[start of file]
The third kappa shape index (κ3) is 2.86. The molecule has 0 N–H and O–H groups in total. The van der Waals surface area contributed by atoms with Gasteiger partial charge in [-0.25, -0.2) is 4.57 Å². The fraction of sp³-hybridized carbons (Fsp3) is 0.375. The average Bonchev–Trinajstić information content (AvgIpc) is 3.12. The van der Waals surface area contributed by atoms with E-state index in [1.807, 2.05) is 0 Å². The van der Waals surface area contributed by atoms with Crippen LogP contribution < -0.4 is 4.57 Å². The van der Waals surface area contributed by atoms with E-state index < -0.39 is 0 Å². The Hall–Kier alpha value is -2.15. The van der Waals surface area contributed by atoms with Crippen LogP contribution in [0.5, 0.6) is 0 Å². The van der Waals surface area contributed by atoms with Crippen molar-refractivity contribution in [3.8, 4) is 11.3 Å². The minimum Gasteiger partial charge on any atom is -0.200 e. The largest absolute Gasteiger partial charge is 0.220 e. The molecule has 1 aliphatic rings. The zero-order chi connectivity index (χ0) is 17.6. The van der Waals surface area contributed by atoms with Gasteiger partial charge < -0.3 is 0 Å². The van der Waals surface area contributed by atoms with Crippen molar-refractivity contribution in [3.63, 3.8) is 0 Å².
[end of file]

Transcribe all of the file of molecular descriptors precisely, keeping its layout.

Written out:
The third kappa shape index (κ3) is 2.86. The molecule has 0 N–H and O–H groups in total. The van der Waals surface area contributed by atoms with Gasteiger partial charge in [-0.25, -0.2) is 4.57 Å². The fraction of sp³-hybridized carbons (Fsp3) is 0.375. The average Bonchev–Trinajstić information content (AvgIpc) is 3.12. The van der Waals surface area contributed by atoms with E-state index in [1.807, 2.05) is 0 Å². The van der Waals surface area contributed by atoms with Crippen LogP contribution < -0.4 is 4.57 Å². The van der Waals surface area contributed by atoms with E-state index < -0.39 is 0 Å². The Hall–Kier alpha value is -2.15. The van der Waals surface area contributed by atoms with Crippen LogP contribution in [0.5, 0.6) is 0 Å². The van der Waals surface area contributed by atoms with Crippen molar-refractivity contribution in [3.8, 4) is 11.3 Å². The minimum Gasteiger partial charge on any atom is -0.200 e. The largest absolute Gasteiger partial charge is 0.220 e. The molecule has 1 aliphatic rings. The zero-order chi connectivity index (χ0) is 17.6. The van der Waals surface area contributed by atoms with Gasteiger partial charge < -0.3 is 0 Å². The van der Waals surface area contributed by atoms with Crippen molar-refractivity contribution in [3.63, 3.8) is 0 Å².